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Press Release

Nonresidential Construction Growth Continues in May

The U.S. construction industry added 17,000 jobs in May according to the June 5 preliminary estimate released by the Bureau of Labor Statistics. April’s estimate was revised downward from 45,000 to 35,000 net new jobs. Nonresidential construction employment increased by 8,200 jobs in May, with nonresidential specialty trade contractors adding 5,600 jobs and nonresidential building employment expanding by 2,600 jobs. Residential construction employment added 8,500 net new jobs for the month.   

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Local's prevailing wage request didn't prevail as intended

A concerned citizen wrote to the Upshur County Commission about the West Virginia Prevailing Wage law, but his request did not generate a motion and, as a result, was not considered.

French Creek resident Doyle Tenney wrote that he believes the prevailing wage law would adversely affect job wages that workers on construction projects costing $500,000 or less have grown to rely upon.

He sought the commission’s consideration of passing a county law to continue to pay prevailing wage on jobs less than $500,000 in the county, but when Commission President J.C. Raffety called for a motion to consider his request, no one made a recommendation.

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Prevailing Wage Flaws

The hand-wringing and controversy over the calculation of West Virginia’s prevailing wage rates provides a vivid illustration of the problem with government setting private wages.
The state agency charged with recalculating the rates has come up with a methodology. Republicans in theLegislature have rejected that methodology, saying it isn’t consistent with the statute they passed earlier this year. Democrats dispute that.

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Could West Virginia Lose Prevailing Wage?

5 News told you back in April about how prevailing wage laws have undergone some changes in our state.  But now, prevailing wage has the potential to disappear temporality come next month.  

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Lawmakers, stakeholders clash over new prevailing wage law

West Virginia’s new prevailing wage law has all the makings of a Rorschach inkblot test. Look at this and tell me what you see?Republican and Democrat members of a joint legislative committee have sharply different views of the controversial changes in how the state calculates hourly wages and benefits for various state taxpayer funded projects. That was evident this week when committee members clashed over the progress so far in implementing the new law.

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Construction Materials Prices up for May, Down for Year

Prices for inputs to construction industries expanded by 1.1 percent in May, the largest month-over-month increase in more than two years and only the third time in the past 10 months that construction input prices have grown on a monthly basis. Year-over-year prices fell by 3 percent in May and have now fallen by more than 3 percent in each of the year’s first five months. The last time this occurred was the third and fourth quarter of 2009. Only three of the 11 key construction inputs—nonferrous wire and cable, crude petroleum and crude energy materials—experienced monthly price increases in May.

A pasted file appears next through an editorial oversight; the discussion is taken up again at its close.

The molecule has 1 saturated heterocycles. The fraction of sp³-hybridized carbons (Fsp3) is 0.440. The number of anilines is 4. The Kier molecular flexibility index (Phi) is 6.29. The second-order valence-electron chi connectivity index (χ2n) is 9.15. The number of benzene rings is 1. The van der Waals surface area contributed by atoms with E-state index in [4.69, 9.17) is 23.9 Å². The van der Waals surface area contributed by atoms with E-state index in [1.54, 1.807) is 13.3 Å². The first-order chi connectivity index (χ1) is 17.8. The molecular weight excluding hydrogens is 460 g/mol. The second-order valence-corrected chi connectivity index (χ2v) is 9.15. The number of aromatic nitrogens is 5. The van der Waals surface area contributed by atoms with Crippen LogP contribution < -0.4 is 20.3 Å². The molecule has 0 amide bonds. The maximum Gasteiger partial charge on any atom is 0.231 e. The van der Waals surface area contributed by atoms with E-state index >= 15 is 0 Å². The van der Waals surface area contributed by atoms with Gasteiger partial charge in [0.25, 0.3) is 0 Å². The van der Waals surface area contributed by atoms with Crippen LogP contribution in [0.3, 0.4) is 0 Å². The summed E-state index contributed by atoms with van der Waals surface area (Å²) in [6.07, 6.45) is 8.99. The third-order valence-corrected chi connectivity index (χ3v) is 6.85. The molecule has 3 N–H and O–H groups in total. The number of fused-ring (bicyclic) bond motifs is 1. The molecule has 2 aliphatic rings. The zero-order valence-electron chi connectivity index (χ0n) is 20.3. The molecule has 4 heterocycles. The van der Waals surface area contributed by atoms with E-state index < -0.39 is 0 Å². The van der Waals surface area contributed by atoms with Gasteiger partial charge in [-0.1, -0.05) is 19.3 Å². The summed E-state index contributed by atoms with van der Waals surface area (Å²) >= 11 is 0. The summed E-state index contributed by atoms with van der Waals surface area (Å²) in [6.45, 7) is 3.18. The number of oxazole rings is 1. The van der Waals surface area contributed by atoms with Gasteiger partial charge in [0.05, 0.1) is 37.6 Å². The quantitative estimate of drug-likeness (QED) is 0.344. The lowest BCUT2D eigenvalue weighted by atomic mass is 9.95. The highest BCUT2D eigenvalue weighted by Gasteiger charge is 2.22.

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Prevailing Wage Laws: Public Interest or Special Interest Legislation?

The public policy of the United States is broadly in favor of competition. Our antitrust laws are premised on the idea that in the absence of such legislation private interests would seek to create monopolies, fix prices, restrain trade, and stifle competition. Moreover, the federal government, as well as the states and municipalities, has laws mandating competitive bidding on government contracts to guard the public against “sweetheart deals” that squander tax dollars. Open competition, in fact, is usually the undoing of those conspiracies against the public that Adam Smith saw as so

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Amendment of West Virginia’s Deliberate Intent Statute Will Make it More Difficult to Sue Employers for Workplace Injuries

In most cases, employers who prescribe to workers’ compensation insurance enjoy immunity from civil lawsuits by their employees who suffer on-the-job injuries.  This immunity is a trade-off that employers enjoy in exchange for a no-fault workers’ compensation system in which injured employees are compensated even where the injury was not the fault of the employer and/or may have even been the fault of the injured employee.

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ABC Applauds Gov. Tomblin's Signing of Construction Bill to Promote Fair and Open Competition

Associated Builders and Contractors (ABC) and ABC of West Virginia (ABCWV) applauded Gov. Tomblin (D-W.V.) for signing the Establishing Fair and Open Competition in Governmental Construction Act (SB 409). The bill prohibits government entities from requiring contractors to enter into wasteful and discriminatory project labor agreements (PLAs) as a condition of performing work on publicly funded construction projects. 

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Section 11(c) of the Occupational Health and Safety Act of 1970 (“OSH Act”), 29 U.S.C. §660(c), prohibits employers from “discharg[ing] or in any manner discriminat[ing] against any employee because such employee has filed any complaint or instituted or caused to be instituted any proceeding under or related to [the OSH] Act or has testified or is about to testify in any such proceeding or because of the exercise by such employee on behalf of himself or others of any right afforded by [the] Act.” 

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